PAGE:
It’s 30 minutes to the start of the Banning High spring Green-and-White football scrimmage last Friday, May 20. I’m shooting the bull with Bronco coach John Tyree and athletic director Keith Chann.

The topic turns to the nearby San Jacinto Mountains and naturally Tyree, a Redlands resident, has a story. Until 2014 the Twin Pines Ranch for boys who ran afoul of the law was up there and it had a football team.

“I was coaching Blythe, and we had a hell of a team,” the octogenarian Tyree said. “But there was a drug bust and five of our kids wound up at Twin Pines. They went 10-0 and we wound up 5-5.”

Chann and I laughed, and then I said to Tyree, “You coached at Blythe?

“I been everywhere, coach,” Tyree says. “I’m like that old country song.”

At 83 years old, it does indeed seem like Tyree has been everywhere. He is thought to be the oldest head football coach in state history, according to Mark Tennis of Cal-Hi Sports.

A bit of a maverick and a master of reclamation projects, Tyree kick-started the Fontana High football dynasty of the 1970s and ‘80s with a successful run from 1974 through ‘76. He also thrived as the A.B. Miller coach in the late-1990s and early-2000s. Recently he transformed a winless Calexico team into a San Diego Section playoff entrant.

That’s in addition to assisting at a slew of small colleges in Texas and his native Oklahoma -- including helping pro football Hall of Famer Slingin’ Sammy Baugh coach the freshman team at Oklahoma State.

“We had the nation’s leading punter and he’d kick one and then Sammy who was 50 years old would say, ‘Gimme the ball’ and he’d boom one 60 yards,” Tyree said.


An hour before the scrimmage, Tyree holds court in the Banning locker room. Dressed in a windbreaker and tan pants, he scribbles plays on a white board with an orange marker. His players munch on bags of Doritos and Lay’s chips that assistant coach Joe Leogrande brought.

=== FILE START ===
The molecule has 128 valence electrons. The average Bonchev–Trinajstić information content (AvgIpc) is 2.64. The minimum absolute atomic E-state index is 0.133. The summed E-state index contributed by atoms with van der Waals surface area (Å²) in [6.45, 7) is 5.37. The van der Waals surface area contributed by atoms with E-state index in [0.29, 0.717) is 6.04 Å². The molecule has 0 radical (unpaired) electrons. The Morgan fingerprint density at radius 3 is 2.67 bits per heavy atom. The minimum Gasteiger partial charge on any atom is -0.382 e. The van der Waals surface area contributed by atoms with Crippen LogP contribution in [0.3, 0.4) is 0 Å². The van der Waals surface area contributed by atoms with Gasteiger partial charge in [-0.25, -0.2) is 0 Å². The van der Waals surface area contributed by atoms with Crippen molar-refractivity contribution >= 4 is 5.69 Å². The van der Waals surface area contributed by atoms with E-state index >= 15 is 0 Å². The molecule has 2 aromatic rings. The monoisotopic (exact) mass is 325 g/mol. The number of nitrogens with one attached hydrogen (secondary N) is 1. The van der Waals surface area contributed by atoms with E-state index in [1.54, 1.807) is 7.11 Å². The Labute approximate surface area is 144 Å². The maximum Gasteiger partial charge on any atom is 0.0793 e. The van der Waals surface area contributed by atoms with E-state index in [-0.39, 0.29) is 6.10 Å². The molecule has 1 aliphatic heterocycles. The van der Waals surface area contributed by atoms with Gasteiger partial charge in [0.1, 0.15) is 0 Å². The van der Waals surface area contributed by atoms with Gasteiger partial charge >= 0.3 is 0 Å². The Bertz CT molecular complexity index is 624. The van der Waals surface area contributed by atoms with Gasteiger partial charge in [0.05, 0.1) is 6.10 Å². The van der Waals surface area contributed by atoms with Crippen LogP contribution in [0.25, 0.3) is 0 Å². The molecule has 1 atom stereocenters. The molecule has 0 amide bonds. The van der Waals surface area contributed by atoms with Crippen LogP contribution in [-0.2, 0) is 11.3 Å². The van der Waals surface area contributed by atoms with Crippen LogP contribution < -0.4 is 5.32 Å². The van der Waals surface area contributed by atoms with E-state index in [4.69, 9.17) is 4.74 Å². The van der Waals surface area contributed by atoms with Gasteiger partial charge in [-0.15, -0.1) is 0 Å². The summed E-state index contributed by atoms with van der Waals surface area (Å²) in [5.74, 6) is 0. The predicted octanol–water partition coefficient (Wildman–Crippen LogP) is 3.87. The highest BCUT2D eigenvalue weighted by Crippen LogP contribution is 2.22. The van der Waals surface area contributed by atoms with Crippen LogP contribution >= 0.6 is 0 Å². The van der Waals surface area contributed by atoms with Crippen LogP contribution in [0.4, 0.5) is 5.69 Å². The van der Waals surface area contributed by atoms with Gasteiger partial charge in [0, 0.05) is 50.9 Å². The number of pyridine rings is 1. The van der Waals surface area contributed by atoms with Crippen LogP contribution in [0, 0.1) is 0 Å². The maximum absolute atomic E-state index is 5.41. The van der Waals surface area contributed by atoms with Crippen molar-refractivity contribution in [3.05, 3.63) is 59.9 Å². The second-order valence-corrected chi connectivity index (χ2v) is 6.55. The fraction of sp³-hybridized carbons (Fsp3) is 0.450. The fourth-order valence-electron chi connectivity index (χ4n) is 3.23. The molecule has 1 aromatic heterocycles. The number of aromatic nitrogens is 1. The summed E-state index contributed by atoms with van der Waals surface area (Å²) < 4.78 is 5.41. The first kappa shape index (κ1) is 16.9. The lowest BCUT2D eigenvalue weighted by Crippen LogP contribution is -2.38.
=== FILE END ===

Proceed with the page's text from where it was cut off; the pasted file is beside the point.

“I’d better not find paper on the floor,” Tyree warns.

Leogrande of Cherry Valley played for Tyree at Fontana in 1974. He’s helping his old coach at his wife’s urging.

“I put on my Oklahoma hat and came down here,” Leogrande said. “John’s an Oklahoma State guy. I told my wife that if he can recognize me after 47 years, then I’ll help him coach. So I stand on the sideline in my Oklahoma hat and I’m watching him for 10 minutes and he finally says, ‘Leogrande, take off that damned Oklahoma hat.’ And so here I am, coaching.”

Asked what it’s like assisting the legend, Leogrande said, “It’s a blessing. He has a passion for the game and a sharp mind. And he really cares about the kids.”


The Broncos went 2-7 last season, but they have potential. They are a delightful melting pot of ethnicities and characters.

“Here’s the quarterback [Salomon Nicolas],” Tyree said to me shortly after my arrival. “He got a girlfriend and she’s like an appendage. Everywhere we go, she’s there. You know what Confucius says, ‘Love is a lack of judgment.’”

Nicolas can run and pass and drips with talent. But when he fires a spiral six feet over a receiver’s head during the scrimmage Tyree says, ‘Good God, he can’t hit a bull in the [rear] with a bass fiddle.’”

There’s also Marquis Vaughan, a talented sophomore quarterback who is deaf in one ear. And don’t forget Kadence Tamez, a rising senior defensive end and running back. Tamez had 10 quarterback sacks last season in a victory against Desert Mirage.

“He’d knock out a quarterback and they’d put in a new one and then he’d knock that guy out too,” Tyree said with a laugh.


Flags fly. Turnovers abound. But Nicolas fires a 40-yard touchdown pass to Junior Donahoo and a 25-yarder to Tamez.

Running back Miguel Carrasco bolts for a 15-yard TD for the Green. But it's not enough to stop Tyree's White team from winning 14-8.

“Well, we got something to work with,” Tyree says as we leave the field. “I think we can win five or six games this year. Four, at least. Or maybe three. Definitely more than two.”

Reach John Murphy at Follow him on Twitter @PrepDawg2.


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